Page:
Concern is growing in markets and even at the European Central Bank (ECB) that the services sector won’t be able to withstand a broader manufacturing slump. That would undermine jobs growth and domestic demand, the main pillars propping up confidence in the outlook for the eurozone economy.
Resilience in other areas such as transport and technology has helped to cushion the blow of a manufacturing sector beset by escalating trade tensions, weaker demand in China, and troubles in the car industry.
But services can’t remain immune for long, and worries are permeating the highest level of policy making. ECB President Mario Draghi last week called this contagion the “key issue” motivating officials to raise the prospect of interest rate cuts.
“The bright side is that domestic demand remains quite resilient to all these external factors,” said Nicola Nobile, an economist at Oxford Economics. “Can this last forever? Of course not. One of the two will have to converge.”
The risk is that fewer manufacturing orders means companies hire and invest less, dragging further on growth. Confidence could also suffer, making businesses and consumers more cautious, with a fallout on demand for bank lending.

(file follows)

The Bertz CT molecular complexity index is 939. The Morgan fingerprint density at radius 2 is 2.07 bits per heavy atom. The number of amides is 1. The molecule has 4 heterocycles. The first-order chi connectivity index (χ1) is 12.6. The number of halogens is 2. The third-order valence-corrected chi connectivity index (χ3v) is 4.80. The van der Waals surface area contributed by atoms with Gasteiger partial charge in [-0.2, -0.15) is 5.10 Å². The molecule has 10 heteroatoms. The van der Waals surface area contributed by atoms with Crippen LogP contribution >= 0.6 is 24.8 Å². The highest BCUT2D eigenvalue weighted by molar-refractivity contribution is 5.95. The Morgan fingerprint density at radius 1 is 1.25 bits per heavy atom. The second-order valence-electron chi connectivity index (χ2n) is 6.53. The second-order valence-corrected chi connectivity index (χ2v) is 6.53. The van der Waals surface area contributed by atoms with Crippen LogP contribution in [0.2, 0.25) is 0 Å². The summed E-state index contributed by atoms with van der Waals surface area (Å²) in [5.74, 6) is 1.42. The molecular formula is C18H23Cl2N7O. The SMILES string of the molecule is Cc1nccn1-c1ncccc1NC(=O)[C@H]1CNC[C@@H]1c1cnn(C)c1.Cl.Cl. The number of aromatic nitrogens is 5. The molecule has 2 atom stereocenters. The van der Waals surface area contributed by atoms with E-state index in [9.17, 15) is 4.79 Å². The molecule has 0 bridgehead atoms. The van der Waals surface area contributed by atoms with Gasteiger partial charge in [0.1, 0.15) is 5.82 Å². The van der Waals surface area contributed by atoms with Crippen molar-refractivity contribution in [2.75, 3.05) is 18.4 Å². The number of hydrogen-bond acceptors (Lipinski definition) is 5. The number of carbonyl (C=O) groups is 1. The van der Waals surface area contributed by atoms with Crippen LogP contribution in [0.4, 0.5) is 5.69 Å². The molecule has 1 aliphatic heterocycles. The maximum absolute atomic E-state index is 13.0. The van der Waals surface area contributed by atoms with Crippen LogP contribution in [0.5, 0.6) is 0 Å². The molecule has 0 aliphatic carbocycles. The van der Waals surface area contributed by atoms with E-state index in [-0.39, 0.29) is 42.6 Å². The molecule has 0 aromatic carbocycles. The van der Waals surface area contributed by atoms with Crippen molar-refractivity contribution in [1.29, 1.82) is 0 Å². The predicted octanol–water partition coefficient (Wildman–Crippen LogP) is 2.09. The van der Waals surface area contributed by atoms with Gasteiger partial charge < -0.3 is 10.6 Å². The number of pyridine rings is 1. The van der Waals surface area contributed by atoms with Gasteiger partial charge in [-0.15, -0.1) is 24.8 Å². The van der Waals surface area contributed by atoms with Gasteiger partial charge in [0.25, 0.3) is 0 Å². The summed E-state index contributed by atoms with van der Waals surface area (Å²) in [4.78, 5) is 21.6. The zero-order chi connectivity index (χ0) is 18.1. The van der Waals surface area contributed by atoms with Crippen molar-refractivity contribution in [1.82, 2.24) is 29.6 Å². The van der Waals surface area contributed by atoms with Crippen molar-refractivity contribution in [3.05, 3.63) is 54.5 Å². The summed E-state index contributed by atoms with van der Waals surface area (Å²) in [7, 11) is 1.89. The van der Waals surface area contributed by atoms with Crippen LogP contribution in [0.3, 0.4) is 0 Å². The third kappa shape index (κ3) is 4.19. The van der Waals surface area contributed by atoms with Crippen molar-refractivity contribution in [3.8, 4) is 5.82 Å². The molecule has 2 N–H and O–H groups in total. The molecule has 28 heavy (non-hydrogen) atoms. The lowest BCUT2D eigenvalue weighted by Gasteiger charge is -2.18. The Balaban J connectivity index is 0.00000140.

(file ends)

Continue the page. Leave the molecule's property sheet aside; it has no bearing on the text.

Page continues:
For now, the source of the continent’s manufacturing slump is centred in Germany. Its Purchasing Managers Index has suggested contraction every month this year. France, Spain and Italy look in better shape, but growth is still barely better than stagnation.
The stakes are high because services account for about three quarters of eurozone output. A drop off in trade has already hit the air cargo market, with freight volumes down almost 5% in the past year. Deutsche Lufthansa is cutting some services this quarter and next.
In Spain, truckers have begun to notice a slight slowdown in demand in the past several months from clients in France and Germany, bucking four years of solid annual growth, said Juan Jose Gil, head of Fenadismer, an association that represents 32,000 small Spanish transport companies.
“Germany is Europe’s locomotive,” Gil said. “If Germany catches a cold, other countries get sick.”
The eurozone economy is already feeling some pain. Annual growth stayed at the weakest in more than four years in the first quarter. Expansion for all of 2019 is predicted to come in at 1.2%, less than half the pace predicted for the US.
Contagion might not materialise. Some point to Germany’s specific issues, such as exposure to global trade and, in particular, capital goods and cars. The US has made autos a key target of its tariffs, adding to structural issues such as the transition to electric vehicles.
“The people who see the glass half full would say the manufacturing slowdown is a pretty atypical one rooted in trade and uncertainty,” said William De Vijlder, chief economist at BNP Paribas. “It’s not a reflection of a collapse of domestic demand.”